If Visa's latest financial performance is any indication, then it's safe to say that higher consumer confidence has encouraged Americans to open their wallets and spend more freely.
After the market closed on Thursday, the world's largest credit and debit card company said it generated $1.6 billion in net income from $3.4 billion in revenue during the three months ended March 31.
"Visa reported another solid quarter of financial results against the continued backdrop of a tepid global economy," said CEO said Charlie Scharf. "While the negative impacts from the strengthening of the U.S. dollar and lower gasoline prices continued to exert pressure on revenue growth, our results and volume trends have remained strong."
Looking at the bottom line alone, Visa's shareholders would be excused for being disappointed. Compared with the same period last year, the payment processing company's earnings declined by $48 million.
But before becoming too melancholy, it's worth keeping three things in mind. First, in the year-ago period, Visa recorded a one-time tax benefit of $201 million. If you exclude that, then the company's earnings increased by $153 million, or 9.1%.
Second, thanks to Visa's common-stock repurchase program, its earnings per share, which matter most to shareholders, grew by $0.01 to $0.63 per share (adjusted for the company's four-for-one class A common-stock split earlier this year).
Throughout the fiscal second quarter, Visa repurchased 16.2 million shares of common stock at an average price of $64.84 per share. Combined with its buybacks in the first quarter, the company has retired 28.6 million shares in the first half of this year alone.
Finally, even though Visa's earnings admittedly left something to be desired, its net operating revenue increased by 10% compared with last year after adjusting for fluctuations in foreign-exchange rates.
Its success in this regard stems from consistently higher customer activity. Most notably, payment volume grew on a constant-dollar basis by 11% to $1.2 trillion, and service revenues of $1.6 billion increased by 8%.
Offsetting some of this progress, however, were slightly higher expenses. Total operating costs for the quarter were $1.1 billion, a 1% year-over-year increase. According to the company, this was the result of "increased personnel, general and administrative expenses, and additional depreciation from our ongoing investments in technology assets and infrastructure, partially offset by the absence of marketing campaigns related to prior-year events such as the 2014 Sochi Winter Olympics and 2014 FIFA World Cup."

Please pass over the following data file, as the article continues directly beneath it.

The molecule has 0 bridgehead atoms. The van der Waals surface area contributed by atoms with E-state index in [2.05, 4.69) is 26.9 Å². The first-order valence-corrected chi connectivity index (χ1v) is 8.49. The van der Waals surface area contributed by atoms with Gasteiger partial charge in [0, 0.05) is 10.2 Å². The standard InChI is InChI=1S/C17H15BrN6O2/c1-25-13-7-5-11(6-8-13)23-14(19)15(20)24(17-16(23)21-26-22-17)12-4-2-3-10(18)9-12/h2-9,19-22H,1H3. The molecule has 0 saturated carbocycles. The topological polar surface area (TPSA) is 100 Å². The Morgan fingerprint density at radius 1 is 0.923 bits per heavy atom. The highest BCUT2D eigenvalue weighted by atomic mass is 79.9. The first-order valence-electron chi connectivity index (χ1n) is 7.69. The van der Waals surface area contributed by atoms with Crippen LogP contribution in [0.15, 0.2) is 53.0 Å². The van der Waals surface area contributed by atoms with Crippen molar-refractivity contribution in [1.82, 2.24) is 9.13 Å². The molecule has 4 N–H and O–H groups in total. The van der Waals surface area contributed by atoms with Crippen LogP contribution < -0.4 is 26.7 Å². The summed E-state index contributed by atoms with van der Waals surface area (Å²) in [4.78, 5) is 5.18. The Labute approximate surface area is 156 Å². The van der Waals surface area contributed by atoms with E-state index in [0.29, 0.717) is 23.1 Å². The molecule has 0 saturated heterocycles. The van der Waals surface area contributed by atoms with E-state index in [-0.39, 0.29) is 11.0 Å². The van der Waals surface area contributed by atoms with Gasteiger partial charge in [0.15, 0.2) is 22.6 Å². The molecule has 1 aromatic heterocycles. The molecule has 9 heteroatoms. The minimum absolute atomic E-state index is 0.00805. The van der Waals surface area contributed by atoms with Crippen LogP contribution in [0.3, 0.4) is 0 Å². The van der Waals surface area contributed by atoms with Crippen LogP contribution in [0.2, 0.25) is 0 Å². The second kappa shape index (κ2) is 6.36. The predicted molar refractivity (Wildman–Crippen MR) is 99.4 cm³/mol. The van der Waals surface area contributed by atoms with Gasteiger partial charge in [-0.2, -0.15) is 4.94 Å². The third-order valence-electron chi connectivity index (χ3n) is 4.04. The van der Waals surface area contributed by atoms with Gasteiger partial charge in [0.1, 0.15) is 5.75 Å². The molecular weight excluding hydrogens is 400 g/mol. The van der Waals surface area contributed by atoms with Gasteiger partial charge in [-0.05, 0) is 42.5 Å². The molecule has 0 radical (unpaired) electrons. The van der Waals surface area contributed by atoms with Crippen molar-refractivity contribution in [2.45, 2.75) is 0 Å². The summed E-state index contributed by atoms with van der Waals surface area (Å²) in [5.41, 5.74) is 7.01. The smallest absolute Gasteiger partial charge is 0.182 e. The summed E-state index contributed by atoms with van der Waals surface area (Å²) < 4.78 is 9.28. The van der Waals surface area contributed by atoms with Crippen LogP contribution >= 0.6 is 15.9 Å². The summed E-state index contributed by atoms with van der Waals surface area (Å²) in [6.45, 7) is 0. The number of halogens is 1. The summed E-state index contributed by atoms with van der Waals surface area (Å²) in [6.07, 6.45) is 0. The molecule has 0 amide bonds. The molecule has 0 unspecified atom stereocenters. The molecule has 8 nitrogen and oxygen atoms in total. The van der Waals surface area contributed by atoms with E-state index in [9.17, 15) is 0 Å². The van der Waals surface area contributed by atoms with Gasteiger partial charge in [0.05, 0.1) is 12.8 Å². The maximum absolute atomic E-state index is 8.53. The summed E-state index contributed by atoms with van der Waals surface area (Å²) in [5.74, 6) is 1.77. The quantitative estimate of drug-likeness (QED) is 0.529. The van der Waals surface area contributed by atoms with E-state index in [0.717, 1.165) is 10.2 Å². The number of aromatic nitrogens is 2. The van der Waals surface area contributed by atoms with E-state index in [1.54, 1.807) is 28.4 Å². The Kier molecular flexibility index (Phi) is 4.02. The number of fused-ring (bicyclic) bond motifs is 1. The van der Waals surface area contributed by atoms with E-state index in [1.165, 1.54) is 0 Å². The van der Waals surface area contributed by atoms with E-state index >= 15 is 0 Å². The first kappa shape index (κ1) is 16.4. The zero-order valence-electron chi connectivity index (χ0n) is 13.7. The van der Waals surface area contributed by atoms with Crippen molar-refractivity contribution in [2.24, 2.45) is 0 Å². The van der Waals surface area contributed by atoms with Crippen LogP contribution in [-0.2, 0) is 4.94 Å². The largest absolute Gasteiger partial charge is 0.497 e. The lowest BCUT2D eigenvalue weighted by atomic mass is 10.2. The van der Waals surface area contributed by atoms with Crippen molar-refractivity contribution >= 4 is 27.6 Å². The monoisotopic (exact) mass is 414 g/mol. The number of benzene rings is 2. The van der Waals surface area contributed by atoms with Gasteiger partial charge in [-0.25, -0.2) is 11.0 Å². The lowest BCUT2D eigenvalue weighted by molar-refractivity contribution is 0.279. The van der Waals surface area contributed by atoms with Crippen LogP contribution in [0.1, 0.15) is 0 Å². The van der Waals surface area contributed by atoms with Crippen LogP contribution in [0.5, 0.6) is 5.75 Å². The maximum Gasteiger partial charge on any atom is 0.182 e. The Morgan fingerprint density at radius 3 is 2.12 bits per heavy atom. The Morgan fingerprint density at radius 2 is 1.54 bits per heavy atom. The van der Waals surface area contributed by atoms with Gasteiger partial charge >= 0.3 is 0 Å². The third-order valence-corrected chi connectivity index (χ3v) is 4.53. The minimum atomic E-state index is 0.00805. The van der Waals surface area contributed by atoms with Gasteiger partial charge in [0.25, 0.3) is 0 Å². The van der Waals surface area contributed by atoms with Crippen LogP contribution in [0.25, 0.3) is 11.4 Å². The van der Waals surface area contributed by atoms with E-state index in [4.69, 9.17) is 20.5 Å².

Additionally, the amount of money that Visa rebates to its customers as part of its various rewards cards came in $89 million, or 15%, higher than the second quarter of 2014.
Going forward, Visa expects its revenue to climb by "low double digits" and its full-year earnings per share to grow at the "low-end of the mid-teens range."
For shareholders, in turn, the bigger question will come knocking next year, as Visa is set to take American Express' place as the sole credit card accepted at Costco stores throughout the country.
On one hand, this will be a boon for the company's top line, as Costco co-branded cards account for an estimated 8% of all charges processed on American Express cards worldwide, and roughly 10% of physical American Express cards currently in force.
But on the other hand, Visa had to make costly concessions to consummate the relationship. Recent reports say it will charge Costco a mere 0.4% of each transaction it processes in the membership warehouse's U.S.-based outlets. Until now, its average interchange fee has been 2%, or five times the agreed-upon rate with Costco.
How this all shakes out for Visa remains to be seen, but one thing is certain: Combined with its already dominant position, the Costco deal will markedly further Visa's already impressive share of the payment processing market.
The article Visa's Second-Quarter Earnings Suggest a More Confident Consumer originally appeared on Fool.com.
John Maxfield has no position in any stocks mentioned. The Motley Fool recommends American Express, Costco Wholesale, and Visa. The Motley Fool owns shares of Costco Wholesale and Visa. Try any of our Foolish newsletter services free for 30 days. We Fools may not all hold the same opinions, but we all believe that considering a diverse range of insights makes us better investors. The Motley Fool has a disclosure policy.
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